From George Washington University comes an unusual affirmative action case: a white employee charging his supervisor of color with discrimination. “Two former University Police officers have filed discrimination complaints against the University Police Department, alleging mistreatment based on their race,” Amy D’onofrio reported in The GW Hatchet. “The officers, both men in their mid-20s, filed complaints through the Equal Employment Opportunity Commission—a D.C. agency that seeks to protect employees from discrimination in the workplace—alleging UPD supervisors, including Interim Police Chief James Isom, discriminated against them.”
“University spokeswoman Candace Smith said it is University policy not to comment on personnel matters, but added that GW is taking the complaints seriously and is ‘looking into the matter.’ Isom did not respond to requests for comment.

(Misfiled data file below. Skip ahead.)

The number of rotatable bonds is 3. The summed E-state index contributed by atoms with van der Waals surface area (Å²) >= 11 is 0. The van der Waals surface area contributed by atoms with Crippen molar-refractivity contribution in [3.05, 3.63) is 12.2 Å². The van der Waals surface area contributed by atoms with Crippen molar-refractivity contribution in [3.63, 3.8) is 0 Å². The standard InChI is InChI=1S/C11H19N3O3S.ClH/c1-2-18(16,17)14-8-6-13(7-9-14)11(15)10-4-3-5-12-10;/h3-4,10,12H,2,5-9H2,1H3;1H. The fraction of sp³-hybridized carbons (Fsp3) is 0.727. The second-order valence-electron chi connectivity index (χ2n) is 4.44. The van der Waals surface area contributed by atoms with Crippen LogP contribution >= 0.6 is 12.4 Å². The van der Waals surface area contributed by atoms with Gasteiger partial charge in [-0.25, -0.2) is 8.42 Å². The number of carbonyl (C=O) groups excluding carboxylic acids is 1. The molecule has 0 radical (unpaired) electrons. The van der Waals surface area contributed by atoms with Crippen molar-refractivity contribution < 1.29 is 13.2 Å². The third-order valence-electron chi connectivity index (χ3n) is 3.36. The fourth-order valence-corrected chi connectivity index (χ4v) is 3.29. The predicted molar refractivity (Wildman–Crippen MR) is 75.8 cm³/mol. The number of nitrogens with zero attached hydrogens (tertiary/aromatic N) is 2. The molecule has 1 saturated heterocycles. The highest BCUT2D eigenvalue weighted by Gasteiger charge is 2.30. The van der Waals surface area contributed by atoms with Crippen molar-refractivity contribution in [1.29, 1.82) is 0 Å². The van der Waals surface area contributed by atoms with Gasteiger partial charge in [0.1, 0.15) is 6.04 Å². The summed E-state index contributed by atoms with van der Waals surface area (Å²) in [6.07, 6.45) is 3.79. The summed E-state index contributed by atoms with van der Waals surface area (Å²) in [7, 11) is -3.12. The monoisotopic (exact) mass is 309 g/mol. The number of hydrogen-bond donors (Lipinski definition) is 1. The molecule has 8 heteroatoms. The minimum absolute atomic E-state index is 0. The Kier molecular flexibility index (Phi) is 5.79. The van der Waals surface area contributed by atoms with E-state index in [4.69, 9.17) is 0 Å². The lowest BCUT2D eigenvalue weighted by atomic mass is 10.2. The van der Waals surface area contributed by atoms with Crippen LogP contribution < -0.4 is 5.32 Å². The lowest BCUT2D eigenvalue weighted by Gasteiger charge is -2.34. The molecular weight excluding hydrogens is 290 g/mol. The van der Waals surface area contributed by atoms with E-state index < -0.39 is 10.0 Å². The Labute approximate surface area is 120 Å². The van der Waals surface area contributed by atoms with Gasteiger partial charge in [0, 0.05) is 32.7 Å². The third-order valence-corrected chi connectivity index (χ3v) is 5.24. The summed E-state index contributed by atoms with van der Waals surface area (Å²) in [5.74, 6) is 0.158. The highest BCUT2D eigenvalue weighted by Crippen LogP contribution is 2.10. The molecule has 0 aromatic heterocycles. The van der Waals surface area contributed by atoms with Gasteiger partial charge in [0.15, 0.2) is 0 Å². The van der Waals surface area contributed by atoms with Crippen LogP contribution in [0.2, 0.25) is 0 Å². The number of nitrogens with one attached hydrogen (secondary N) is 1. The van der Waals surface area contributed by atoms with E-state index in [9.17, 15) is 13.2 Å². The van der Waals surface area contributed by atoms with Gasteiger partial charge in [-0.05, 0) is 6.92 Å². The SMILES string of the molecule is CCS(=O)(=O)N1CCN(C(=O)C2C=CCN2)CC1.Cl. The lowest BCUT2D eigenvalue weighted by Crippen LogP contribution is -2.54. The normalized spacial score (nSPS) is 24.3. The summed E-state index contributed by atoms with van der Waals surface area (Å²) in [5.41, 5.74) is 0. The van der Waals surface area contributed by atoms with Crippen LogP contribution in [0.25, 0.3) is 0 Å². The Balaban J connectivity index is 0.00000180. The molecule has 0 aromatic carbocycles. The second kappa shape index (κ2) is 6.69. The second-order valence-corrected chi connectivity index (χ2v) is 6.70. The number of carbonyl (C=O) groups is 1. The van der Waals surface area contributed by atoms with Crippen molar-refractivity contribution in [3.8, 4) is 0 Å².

“The first officer, who requested anonymity for fear of retaliation, filed a complaint July 7 naming Isom, who is black, as the principal supervisor in the alleged discrimination. The officer was employed by the University from March until he resigned in July. He is Indian-American.
“Throughout his time at UPD, the first officer said he was given the ‘38’ patrol, in which he had to check various residential halls on campus and walk the equivalent of about six miles per shift. He said he noticed he would get the ‘38’ patrol one to three times a week – more than other officers – and said that the post is often referred to as the ‘ethnic post or African post’ by other officers.
“In addition, the officer—a GW Law School graduate—said he requested a three-week leave of absence to take the bar exam. He said Isom denied his request, though another Caucasian officer who had been hired after him was allegedly given similar leave for a different exam.”
Malcolm A. Kline is the Executive Director of Accuracy in Academia.
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